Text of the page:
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D. Ah-Kine Ng Poon Hing, J. J. Vaidhyan, A. Pathak, N. Quinn, L. Deng, S. Lyons, B. Moore; Comparison of Visual Acuity Measured With Lea Symbols and Lea Numbers at Different Test Distances. Invest. Ophthalmol. Vis. Sci. 2007;48(13):4852.
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© ARVO (1962-2015); The Authors (2016-present)
Traditionally, visual acuity (VA) has been measured at 6 meters (m) in adults and at 3m for children. The Lea Symbol and Lea Number tests are frequently used to assess VA in children. VA is often measured at closer distances in the pediatric and non-verbal populations to improve testability. The purpose of this study is to compare the visual acuity of adults with normal VA at different distances using the Lea Symbol and Lea Number charts.
25 optometry students participated in the study. All subjects had best-corrected Snellen VA of better than 20/25 at each session to be included in the study. LogMAR charts, calibrated for 4m with 7 optotypes per line, were constructed and supplied by the Goodlite Co. The middle 5 optotypes were scored to ensure constant crowding. Visual acuity of the right eye of each subject was tested at distances of 3.2, 4, 5 and 6.4m. Stimuli presentation was randomized for both chart distance and optotype. Four measurements (two per session separated by one week) were obtained for each chart. Repeated measures of ANOVA and multiple comparisons were utilized in the statistical analysis.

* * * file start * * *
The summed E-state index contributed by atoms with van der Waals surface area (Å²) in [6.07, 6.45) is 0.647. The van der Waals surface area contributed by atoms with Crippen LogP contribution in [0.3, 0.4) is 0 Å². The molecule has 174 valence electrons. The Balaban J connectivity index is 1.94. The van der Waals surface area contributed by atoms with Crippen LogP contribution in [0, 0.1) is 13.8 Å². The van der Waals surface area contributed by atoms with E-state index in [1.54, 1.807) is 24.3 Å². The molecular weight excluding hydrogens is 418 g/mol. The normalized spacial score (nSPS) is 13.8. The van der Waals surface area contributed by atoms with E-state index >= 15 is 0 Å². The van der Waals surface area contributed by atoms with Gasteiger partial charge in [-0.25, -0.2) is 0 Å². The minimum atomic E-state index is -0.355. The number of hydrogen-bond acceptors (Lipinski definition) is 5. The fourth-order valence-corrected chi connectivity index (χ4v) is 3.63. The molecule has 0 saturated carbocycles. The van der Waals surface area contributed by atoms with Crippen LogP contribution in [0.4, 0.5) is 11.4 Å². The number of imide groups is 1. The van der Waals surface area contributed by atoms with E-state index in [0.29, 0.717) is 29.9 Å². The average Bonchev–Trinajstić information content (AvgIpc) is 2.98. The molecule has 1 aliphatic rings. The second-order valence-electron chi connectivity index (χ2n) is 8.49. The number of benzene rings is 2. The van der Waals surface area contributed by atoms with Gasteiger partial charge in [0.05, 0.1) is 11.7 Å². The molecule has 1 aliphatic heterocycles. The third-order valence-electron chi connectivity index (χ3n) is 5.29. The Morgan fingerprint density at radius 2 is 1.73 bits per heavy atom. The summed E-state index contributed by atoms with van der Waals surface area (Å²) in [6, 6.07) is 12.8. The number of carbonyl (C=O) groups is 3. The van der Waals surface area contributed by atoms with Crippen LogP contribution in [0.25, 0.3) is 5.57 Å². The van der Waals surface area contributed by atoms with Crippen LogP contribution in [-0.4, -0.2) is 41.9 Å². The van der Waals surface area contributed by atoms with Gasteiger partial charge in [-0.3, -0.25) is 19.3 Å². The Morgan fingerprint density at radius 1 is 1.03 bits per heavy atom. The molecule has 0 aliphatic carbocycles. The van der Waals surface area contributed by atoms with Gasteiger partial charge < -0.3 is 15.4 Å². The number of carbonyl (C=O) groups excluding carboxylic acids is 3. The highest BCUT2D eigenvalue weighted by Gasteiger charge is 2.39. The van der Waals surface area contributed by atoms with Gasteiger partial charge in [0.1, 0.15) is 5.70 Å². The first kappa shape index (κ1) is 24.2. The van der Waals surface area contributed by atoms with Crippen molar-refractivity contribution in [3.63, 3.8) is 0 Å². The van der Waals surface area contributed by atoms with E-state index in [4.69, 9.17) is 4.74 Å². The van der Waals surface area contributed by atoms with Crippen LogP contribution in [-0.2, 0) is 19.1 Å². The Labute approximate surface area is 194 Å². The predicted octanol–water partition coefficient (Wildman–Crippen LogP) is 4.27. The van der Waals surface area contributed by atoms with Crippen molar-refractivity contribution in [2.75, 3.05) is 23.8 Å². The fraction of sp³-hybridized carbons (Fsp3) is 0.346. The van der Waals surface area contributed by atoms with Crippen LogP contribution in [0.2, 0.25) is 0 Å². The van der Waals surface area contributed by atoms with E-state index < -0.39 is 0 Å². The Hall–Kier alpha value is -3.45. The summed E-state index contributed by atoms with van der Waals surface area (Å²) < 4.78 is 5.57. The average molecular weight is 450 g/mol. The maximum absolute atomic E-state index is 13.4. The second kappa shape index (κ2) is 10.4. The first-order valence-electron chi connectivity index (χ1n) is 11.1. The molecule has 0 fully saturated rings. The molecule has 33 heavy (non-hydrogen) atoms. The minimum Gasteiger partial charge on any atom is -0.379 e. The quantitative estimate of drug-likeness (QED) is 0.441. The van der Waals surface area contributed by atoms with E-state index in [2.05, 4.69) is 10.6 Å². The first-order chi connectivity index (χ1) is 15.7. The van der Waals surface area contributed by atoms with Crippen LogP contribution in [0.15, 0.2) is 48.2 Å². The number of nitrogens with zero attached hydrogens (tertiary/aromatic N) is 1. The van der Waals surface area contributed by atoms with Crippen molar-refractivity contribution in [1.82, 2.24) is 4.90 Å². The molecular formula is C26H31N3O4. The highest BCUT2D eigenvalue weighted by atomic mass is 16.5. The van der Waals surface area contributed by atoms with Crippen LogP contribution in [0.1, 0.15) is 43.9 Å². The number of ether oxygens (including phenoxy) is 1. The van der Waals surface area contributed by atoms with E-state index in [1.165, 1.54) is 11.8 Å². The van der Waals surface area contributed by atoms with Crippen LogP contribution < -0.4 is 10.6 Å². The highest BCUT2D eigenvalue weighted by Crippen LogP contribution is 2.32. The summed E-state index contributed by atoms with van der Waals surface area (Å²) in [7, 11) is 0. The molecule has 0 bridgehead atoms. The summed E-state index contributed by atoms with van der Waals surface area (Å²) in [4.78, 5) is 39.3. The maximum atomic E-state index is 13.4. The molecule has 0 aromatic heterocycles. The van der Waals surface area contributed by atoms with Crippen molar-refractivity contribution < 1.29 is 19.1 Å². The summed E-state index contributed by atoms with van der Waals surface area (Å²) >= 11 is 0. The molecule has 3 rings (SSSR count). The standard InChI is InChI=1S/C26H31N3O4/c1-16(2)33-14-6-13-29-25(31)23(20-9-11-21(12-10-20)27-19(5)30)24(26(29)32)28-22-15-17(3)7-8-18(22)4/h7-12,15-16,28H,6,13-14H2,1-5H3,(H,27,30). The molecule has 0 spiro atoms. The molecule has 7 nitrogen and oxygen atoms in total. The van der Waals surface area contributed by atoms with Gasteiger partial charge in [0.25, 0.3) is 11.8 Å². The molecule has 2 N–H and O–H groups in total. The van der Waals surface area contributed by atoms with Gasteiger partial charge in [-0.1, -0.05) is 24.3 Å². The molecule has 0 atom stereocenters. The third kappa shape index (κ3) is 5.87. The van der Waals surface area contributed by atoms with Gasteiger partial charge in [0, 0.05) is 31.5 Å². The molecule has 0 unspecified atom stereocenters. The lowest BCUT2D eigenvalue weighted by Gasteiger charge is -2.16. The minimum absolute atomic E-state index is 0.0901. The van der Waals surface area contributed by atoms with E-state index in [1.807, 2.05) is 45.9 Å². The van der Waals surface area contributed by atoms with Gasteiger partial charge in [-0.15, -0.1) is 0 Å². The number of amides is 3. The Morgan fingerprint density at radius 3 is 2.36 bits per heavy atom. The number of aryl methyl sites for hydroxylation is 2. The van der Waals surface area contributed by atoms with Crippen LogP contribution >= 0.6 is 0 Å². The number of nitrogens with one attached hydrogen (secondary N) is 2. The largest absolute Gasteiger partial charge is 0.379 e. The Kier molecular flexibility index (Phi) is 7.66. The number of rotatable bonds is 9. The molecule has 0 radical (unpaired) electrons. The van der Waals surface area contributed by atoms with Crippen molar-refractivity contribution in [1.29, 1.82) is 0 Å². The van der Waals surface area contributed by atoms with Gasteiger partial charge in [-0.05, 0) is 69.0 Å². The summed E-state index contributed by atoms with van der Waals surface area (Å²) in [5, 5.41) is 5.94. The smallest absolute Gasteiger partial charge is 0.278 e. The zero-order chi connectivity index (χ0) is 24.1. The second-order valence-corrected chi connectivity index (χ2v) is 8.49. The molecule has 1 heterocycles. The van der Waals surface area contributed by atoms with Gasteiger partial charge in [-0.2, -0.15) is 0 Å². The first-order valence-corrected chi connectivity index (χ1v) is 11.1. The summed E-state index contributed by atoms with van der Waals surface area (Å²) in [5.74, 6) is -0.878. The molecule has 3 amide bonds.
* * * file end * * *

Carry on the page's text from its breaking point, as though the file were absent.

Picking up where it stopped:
The mean LogMAR VA for Lea Numbers was -0.104 at 3.2m, -0.099 at 4m, -0.117 at 5m, -0.096 at 6.4m. There were no significant differences between distances (p-values>0.03). The mean LogMAR VA for Lea Symbols was -0.113 at 3.2m, -0.128 at 4m, -0.145 at 5m, -0.117 at 6.4m. For Lea Symbols, VA measured at 5m was significantly different than that measured at 6.4m (p=0.007) and 3.2m (p=0.002). There was no difference between acuities at 4m and 6.4m or between 4m and 5m (p-values>0.05).
In adult subjects, VA measurements using the Lea Number chart were similar at all distances. Differences when using the Lea Symbol chart exist, but are not clinically significant, since the greatest differences were equivalent to less than 2 optotypes. Further studies are necessary to evaluate the differences in testing distance in the pediatric population.
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